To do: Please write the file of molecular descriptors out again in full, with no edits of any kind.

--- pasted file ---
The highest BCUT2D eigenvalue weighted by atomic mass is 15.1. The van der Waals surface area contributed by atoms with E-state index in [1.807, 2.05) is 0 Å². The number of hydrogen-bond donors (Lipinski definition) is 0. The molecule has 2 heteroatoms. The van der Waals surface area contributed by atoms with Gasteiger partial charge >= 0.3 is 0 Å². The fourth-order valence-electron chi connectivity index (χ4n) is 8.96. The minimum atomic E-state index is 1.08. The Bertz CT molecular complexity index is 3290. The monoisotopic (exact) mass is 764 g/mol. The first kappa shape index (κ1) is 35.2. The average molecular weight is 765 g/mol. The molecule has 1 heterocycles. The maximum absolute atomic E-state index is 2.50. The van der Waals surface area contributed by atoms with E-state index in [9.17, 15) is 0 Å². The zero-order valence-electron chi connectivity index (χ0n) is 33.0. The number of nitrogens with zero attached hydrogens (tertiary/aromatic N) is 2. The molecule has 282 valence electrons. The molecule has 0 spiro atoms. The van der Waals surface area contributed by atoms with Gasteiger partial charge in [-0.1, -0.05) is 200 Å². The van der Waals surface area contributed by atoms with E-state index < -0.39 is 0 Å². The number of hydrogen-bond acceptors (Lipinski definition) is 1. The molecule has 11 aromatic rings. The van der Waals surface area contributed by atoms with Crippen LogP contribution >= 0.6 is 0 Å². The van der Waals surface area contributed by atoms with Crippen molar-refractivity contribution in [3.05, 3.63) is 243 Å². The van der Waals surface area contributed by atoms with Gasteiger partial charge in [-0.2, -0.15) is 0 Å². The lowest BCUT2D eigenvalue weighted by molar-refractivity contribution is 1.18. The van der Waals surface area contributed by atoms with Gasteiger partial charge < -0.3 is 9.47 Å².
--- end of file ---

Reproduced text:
The highest BCUT2D eigenvalue weighted by atomic mass is 15.1. The van der Waals surface area contributed by atoms with E-state index in [1.807, 2.05) is 0 Å². The number of hydrogen-bond donors (Lipinski definition) is 0. The molecule has 2 heteroatoms. The van der Waals surface area contributed by atoms with Gasteiger partial charge >= 0.3 is 0 Å². The fourth-order valence-electron chi connectivity index (χ4n) is 8.96. The minimum atomic E-state index is 1.08. The Bertz CT molecular complexity index is 3290. The monoisotopic (exact) mass is 764 g/mol. The first kappa shape index (κ1) is 35.2. The average molecular weight is 765 g/mol. The molecule has 1 heterocycles. The maximum absolute atomic E-state index is 2.50. The van der Waals surface area contributed by atoms with E-state index in [9.17, 15) is 0 Å². The zero-order valence-electron chi connectivity index (χ0n) is 33.0. The number of nitrogens with zero attached hydrogens (tertiary/aromatic N) is 2. The molecule has 282 valence electrons. The molecule has 0 spiro atoms. The van der Waals surface area contributed by atoms with Gasteiger partial charge in [-0.1, -0.05) is 200 Å². The van der Waals surface area contributed by atoms with E-state index < -0.39 is 0 Å². The number of hydrogen-bond acceptors (Lipinski definition) is 1. The molecule has 11 aromatic rings. The van der Waals surface area contributed by atoms with Crippen LogP contribution >= 0.6 is 0 Å². The van der Waals surface area contributed by atoms with Crippen molar-refractivity contribution in [3.05, 3.63) is 243 Å². The van der Waals surface area contributed by atoms with Gasteiger partial charge in [-0.2, -0.15) is 0 Å². The lowest BCUT2D eigenvalue weighted by molar-refractivity contribution is 1.18. The van der Waals surface area contributed by atoms with Gasteiger partial charge < -0.3 is 9.47 Å².